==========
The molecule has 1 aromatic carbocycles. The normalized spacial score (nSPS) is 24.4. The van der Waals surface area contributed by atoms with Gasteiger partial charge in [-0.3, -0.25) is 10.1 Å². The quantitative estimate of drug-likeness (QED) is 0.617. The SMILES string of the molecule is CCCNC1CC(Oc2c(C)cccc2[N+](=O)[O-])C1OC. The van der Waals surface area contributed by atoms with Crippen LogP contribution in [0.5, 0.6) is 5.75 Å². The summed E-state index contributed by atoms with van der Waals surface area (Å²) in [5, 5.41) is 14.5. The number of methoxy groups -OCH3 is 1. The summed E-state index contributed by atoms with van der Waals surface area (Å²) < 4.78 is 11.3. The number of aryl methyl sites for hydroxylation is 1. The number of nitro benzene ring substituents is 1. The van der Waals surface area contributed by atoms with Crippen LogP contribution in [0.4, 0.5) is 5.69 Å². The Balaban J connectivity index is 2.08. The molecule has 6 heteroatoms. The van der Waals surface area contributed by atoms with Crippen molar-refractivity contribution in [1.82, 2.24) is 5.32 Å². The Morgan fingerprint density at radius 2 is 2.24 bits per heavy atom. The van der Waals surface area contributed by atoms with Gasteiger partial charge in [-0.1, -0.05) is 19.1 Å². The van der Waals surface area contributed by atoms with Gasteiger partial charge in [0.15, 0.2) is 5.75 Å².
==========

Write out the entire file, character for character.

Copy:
The molecule has 1 aromatic carbocycles. The normalized spacial score (nSPS) is 24.4. The van der Waals surface area contributed by atoms with Gasteiger partial charge in [-0.3, -0.25) is 10.1 Å². The quantitative estimate of drug-likeness (QED) is 0.617. The SMILES string of the molecule is CCCNC1CC(Oc2c(C)cccc2[N+](=O)[O-])C1OC. The van der Waals surface area contributed by atoms with Crippen LogP contribution in [0.5, 0.6) is 5.75 Å². The summed E-state index contributed by atoms with van der Waals surface area (Å²) in [5, 5.41) is 14.5. The number of methoxy groups -OCH3 is 1. The summed E-state index contributed by atoms with van der Waals surface area (Å²) < 4.78 is 11.3. The number of aryl methyl sites for hydroxylation is 1. The number of nitro benzene ring substituents is 1. The van der Waals surface area contributed by atoms with Crippen LogP contribution in [0.4, 0.5) is 5.69 Å². The Balaban J connectivity index is 2.08. The molecule has 6 heteroatoms. The van der Waals surface area contributed by atoms with Crippen molar-refractivity contribution in [1.82, 2.24) is 5.32 Å². The Morgan fingerprint density at radius 2 is 2.24 bits per heavy atom. The van der Waals surface area contributed by atoms with Gasteiger partial charge in [-0.1, -0.05) is 19.1 Å². The van der Waals surface area contributed by atoms with Gasteiger partial charge in [0.15, 0.2) is 5.75 Å².